A state of emergency has been declared in Vanuatu following the damage to infrastructure and homes left by severe tropical cyclone Judy.
It comes as the country deals with a second cyclone, called Kevin, bears down on the country.
At 2am local time the category 2 cyclone was about 165km south-west of Santo and 225km west north-west of Malekula.
Red alerts are in place for Sanma, Malampa, and Penama, with damaging gale force winds expected to affect those provinces within the next 12 hours.
Yellow alerts are in place for Torba and Shefa.
Meanwhile, a magnitude 6.5 earthquake has struck just offshore of Vanuatu.
The US Geological Survey reports the quake struck just after 5am local time, and was 10km deep.
No tsunami warning has been issued.
Action plan announced by PM
Prime Minister Ishmael Kalsakau said that declaring a state of emergency would allow the islands most affected by Judy to receive help immediately.
“I am pleased to announce that the Council of Ministers has met this afternoon [Thursday] and it has approved a request from the National Disaster Committee to ask the President of the Republic of Vanuatu to declare a State of Emergency for the islands that have been highly affected and impacted by tropical cyclone Judy — effective this evening.
“We have had two opportunities to meet with our partners and I am pleased to reveal everyone that has approached us are standing by to assist us in regard to conducting assessments and a quick response and whatever we require them to help us with.
“Therefore, on behalf of the people of Vanuatu and the government, I want to say to all these people thank you so much.
“To all our development partners who even as the tropical cyclone [Judy] started to approach us had already reached out and said they were standing by and ready to assist us.
“Our officials are working around the clock to try and assess the impact of the cyclone [Judy] on all the provinces in the country.
“At this stage they are still compiling an official report that we will be able to work with and which will enable our development partners to appreciate the level of assistance that we will require from them.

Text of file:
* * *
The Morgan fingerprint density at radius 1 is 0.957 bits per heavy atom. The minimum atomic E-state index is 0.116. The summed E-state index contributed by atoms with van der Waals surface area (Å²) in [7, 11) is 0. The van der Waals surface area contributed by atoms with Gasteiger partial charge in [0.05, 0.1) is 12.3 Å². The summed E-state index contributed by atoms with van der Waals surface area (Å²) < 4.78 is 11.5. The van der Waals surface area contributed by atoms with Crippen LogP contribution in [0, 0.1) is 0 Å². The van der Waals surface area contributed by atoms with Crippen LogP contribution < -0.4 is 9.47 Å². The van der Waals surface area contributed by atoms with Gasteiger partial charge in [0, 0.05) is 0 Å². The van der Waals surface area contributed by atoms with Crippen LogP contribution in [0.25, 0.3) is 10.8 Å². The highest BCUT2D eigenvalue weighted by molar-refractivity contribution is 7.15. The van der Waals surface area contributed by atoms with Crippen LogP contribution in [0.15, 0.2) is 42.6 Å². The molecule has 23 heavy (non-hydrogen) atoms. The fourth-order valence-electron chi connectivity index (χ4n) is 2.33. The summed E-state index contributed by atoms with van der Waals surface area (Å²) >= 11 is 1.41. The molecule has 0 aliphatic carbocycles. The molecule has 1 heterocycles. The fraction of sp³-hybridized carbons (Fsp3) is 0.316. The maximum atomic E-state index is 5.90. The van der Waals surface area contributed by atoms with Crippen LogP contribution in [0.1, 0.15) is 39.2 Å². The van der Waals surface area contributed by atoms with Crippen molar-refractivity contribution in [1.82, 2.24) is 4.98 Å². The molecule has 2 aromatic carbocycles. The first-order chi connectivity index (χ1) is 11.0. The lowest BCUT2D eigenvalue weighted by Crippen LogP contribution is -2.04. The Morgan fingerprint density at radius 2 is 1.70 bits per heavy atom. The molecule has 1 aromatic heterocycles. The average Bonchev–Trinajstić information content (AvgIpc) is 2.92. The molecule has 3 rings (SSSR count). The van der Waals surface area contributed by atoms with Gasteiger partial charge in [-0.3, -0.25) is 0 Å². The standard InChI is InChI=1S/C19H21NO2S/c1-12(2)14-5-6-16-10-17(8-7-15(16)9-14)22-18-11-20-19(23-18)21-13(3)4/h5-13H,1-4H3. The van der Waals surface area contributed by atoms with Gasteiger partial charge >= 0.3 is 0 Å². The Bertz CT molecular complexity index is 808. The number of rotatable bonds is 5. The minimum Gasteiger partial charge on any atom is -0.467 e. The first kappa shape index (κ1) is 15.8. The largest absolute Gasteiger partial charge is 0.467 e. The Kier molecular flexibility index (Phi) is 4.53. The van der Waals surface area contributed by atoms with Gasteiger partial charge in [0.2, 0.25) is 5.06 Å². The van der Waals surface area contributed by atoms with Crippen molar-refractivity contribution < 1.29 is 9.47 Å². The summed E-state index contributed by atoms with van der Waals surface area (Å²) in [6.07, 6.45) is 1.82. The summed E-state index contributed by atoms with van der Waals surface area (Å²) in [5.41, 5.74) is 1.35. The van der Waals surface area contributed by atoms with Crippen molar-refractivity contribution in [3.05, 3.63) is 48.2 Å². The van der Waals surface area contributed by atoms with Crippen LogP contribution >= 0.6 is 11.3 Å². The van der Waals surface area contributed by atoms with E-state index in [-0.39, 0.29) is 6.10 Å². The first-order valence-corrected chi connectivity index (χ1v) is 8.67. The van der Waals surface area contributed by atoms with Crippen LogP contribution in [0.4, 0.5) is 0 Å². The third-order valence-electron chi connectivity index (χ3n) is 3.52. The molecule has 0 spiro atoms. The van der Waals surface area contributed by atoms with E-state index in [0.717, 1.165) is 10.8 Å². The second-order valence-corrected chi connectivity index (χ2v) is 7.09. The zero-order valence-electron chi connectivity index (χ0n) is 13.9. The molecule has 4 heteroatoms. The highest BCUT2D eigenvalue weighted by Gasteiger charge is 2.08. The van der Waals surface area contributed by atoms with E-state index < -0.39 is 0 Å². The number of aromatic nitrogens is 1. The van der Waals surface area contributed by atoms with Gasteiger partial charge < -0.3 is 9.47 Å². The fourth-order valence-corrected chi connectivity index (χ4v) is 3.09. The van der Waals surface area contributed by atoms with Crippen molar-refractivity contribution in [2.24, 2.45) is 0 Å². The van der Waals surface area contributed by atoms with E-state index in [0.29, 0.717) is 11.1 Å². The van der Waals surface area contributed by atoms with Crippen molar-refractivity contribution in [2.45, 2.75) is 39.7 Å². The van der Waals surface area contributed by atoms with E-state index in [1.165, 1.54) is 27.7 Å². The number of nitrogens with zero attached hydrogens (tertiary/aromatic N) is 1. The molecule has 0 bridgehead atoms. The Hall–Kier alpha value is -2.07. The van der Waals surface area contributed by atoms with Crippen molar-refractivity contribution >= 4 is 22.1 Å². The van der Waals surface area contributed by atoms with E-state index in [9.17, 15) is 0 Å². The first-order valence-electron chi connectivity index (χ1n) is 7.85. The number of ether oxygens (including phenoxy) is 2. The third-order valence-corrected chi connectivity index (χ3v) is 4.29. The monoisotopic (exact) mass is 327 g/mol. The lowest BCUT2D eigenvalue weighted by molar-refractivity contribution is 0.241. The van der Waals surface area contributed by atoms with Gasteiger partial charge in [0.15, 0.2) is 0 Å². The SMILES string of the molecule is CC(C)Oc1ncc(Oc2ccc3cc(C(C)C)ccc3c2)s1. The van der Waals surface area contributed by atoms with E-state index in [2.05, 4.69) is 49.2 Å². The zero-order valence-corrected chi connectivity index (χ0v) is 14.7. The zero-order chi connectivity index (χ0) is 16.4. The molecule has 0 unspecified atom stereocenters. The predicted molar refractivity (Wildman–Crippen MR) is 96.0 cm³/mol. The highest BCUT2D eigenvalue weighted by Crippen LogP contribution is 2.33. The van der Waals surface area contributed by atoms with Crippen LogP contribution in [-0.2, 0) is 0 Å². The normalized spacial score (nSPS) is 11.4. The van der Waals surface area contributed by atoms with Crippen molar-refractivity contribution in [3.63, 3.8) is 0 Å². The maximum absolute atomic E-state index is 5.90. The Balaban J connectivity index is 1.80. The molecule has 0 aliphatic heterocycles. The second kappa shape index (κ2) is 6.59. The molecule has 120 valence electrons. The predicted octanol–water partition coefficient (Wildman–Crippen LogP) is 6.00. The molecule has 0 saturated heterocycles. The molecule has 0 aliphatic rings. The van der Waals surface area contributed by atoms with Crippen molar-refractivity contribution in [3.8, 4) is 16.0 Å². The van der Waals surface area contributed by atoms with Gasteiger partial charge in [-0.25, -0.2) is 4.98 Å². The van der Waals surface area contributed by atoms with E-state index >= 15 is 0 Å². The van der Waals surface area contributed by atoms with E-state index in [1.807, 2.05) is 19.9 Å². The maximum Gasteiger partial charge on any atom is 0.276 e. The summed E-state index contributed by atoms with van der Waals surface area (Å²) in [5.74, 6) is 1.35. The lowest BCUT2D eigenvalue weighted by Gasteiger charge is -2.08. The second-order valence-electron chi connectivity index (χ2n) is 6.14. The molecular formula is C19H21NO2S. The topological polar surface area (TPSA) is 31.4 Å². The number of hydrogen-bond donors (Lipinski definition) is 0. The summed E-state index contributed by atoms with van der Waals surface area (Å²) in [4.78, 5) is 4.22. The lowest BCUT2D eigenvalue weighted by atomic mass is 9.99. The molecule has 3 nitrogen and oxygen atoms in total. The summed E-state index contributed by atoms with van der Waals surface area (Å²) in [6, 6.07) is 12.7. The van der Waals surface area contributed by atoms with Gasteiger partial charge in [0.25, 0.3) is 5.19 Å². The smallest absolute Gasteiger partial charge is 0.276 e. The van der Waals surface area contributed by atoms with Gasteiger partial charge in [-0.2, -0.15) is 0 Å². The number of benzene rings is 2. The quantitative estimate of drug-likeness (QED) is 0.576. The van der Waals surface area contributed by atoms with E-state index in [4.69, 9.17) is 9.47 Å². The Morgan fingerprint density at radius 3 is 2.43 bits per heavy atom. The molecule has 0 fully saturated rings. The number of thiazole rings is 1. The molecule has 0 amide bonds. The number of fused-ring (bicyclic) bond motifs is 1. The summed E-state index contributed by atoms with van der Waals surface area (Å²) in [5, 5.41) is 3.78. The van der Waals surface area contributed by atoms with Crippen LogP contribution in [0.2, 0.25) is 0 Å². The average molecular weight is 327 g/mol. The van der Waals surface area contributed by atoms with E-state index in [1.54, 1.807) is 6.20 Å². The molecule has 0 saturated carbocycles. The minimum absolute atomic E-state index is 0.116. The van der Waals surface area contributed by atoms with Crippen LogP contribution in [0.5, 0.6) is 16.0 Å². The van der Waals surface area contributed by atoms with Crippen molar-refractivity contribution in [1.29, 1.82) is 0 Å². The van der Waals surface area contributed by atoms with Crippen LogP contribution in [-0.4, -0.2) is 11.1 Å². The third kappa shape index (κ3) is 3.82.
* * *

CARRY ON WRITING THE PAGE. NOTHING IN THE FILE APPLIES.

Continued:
“As we speak aerial assessments are being undertaken along with other assessments on the ground to enable us to declare disaster zones in areas that are highly affected.”
Prime Minister Kalsakau said development partners have also offered help with assessments or quick responses to the most affected communities, or any help required by the Vanuatu government.
Aid group ‘gearing up’ to help
The country director for World Vision Vanuatu, Kendra Derousseau, said her organisation stood ready to help in the recovery.
“We are gearing up for some key response areas that we know happen after severe cyclones,” he said.
“That is emergency shelter provisions, such as tarps and also hammers and nails, and also hygiene kits to ensure that basic needs are met, as well as jerry cans so families can have access to clean water.
“And we will be standing by ready to go with those when the government approves us to respond,” she said.
Derousseau said said that while the capital Port Vila lost power its water service was quickly restored.
She said most of the city’s infrastructure appeared to have stood up to the storm but not some residential housing.
“So anyone who was living in either a tradtional house with a thatched roof or a less sturdy house than those with cyclone strapping and nailing would have suffered significant damage to their houses.”
Derousseau said the big concern now was Cyclone Kevin expected to arrive midday today in Port Vila.
Meanwhile, 11 babies from the Neonatal Intensive Care Unit at Vila Central Hospital have a new refuge following damage caused by Cyclone Judy.
The babies have been moved to the former outpatient section in tho colonial hospital after the ceiling in the maternity Ward was damaged, causing leaks, making the ward unsafe for the babies in incubators.
There were also leaks in the children’s wards forcing a similar evacuation.